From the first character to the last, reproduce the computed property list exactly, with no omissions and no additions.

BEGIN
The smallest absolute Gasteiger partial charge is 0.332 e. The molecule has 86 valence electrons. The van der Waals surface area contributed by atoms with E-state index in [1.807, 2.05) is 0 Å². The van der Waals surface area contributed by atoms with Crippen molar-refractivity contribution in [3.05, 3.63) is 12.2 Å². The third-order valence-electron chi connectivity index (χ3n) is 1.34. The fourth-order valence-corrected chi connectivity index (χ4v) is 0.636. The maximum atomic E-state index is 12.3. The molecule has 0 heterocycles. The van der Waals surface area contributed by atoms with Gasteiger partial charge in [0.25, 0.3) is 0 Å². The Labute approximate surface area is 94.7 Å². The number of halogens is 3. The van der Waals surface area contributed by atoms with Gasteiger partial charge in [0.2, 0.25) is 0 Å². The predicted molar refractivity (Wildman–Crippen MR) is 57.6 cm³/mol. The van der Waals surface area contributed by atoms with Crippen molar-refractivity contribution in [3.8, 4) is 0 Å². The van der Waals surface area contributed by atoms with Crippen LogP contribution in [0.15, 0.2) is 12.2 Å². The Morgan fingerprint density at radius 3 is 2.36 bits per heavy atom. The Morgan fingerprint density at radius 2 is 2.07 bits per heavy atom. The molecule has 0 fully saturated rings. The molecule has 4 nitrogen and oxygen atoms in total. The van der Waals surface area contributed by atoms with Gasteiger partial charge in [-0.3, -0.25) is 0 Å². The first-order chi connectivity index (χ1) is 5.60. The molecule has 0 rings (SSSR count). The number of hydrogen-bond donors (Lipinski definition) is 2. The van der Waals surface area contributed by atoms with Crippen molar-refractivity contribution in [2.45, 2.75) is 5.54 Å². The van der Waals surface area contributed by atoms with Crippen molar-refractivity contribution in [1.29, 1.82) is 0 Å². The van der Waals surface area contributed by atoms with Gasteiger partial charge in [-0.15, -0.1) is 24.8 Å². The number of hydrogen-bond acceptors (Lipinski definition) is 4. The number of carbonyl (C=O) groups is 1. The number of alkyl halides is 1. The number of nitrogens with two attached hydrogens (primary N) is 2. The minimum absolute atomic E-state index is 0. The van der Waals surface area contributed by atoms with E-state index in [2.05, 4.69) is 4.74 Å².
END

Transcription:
The smallest absolute Gasteiger partial charge is 0.332 e. The molecule has 86 valence electrons. The van der Waals surface area contributed by atoms with E-state index in [1.807, 2.05) is 0 Å². The van der Waals surface area contributed by atoms with Crippen molar-refractivity contribution in [3.05, 3.63) is 12.2 Å². The third-order valence-electron chi connectivity index (χ3n) is 1.34. The fourth-order valence-corrected chi connectivity index (χ4v) is 0.636. The maximum atomic E-state index is 12.3. The molecule has 0 heterocycles. The van der Waals surface area contributed by atoms with Gasteiger partial charge in [0.25, 0.3) is 0 Å². The Labute approximate surface area is 94.7 Å². The number of halogens is 3. The van der Waals surface area contributed by atoms with Gasteiger partial charge in [0.2, 0.25) is 0 Å². The predicted molar refractivity (Wildman–Crippen MR) is 57.6 cm³/mol. The van der Waals surface area contributed by atoms with Crippen molar-refractivity contribution in [3.8, 4) is 0 Å². The van der Waals surface area contributed by atoms with Crippen LogP contribution in [0.15, 0.2) is 12.2 Å². The Morgan fingerprint density at radius 3 is 2.36 bits per heavy atom. The Morgan fingerprint density at radius 2 is 2.07 bits per heavy atom. The molecule has 0 fully saturated rings. The molecule has 4 nitrogen and oxygen atoms in total. The van der Waals surface area contributed by atoms with Gasteiger partial charge in [-0.3, -0.25) is 0 Å². The first-order chi connectivity index (χ1) is 5.60. The molecule has 0 rings (SSSR count). The number of hydrogen-bond donors (Lipinski definition) is 2. The van der Waals surface area contributed by atoms with Crippen molar-refractivity contribution in [2.45, 2.75) is 5.54 Å². The van der Waals surface area contributed by atoms with Crippen molar-refractivity contribution in [1.29, 1.82) is 0 Å². The van der Waals surface area contributed by atoms with Gasteiger partial charge in [-0.15, -0.1) is 24.8 Å². The number of hydrogen-bond acceptors (Lipinski definition) is 4. The number of carbonyl (C=O) groups is 1. The number of alkyl halides is 1. The number of nitrogens with two attached hydrogens (primary N) is 2. The minimum absolute atomic E-state index is 0. The van der Waals surface area contributed by atoms with E-state index in [2.05, 4.69) is 4.74 Å².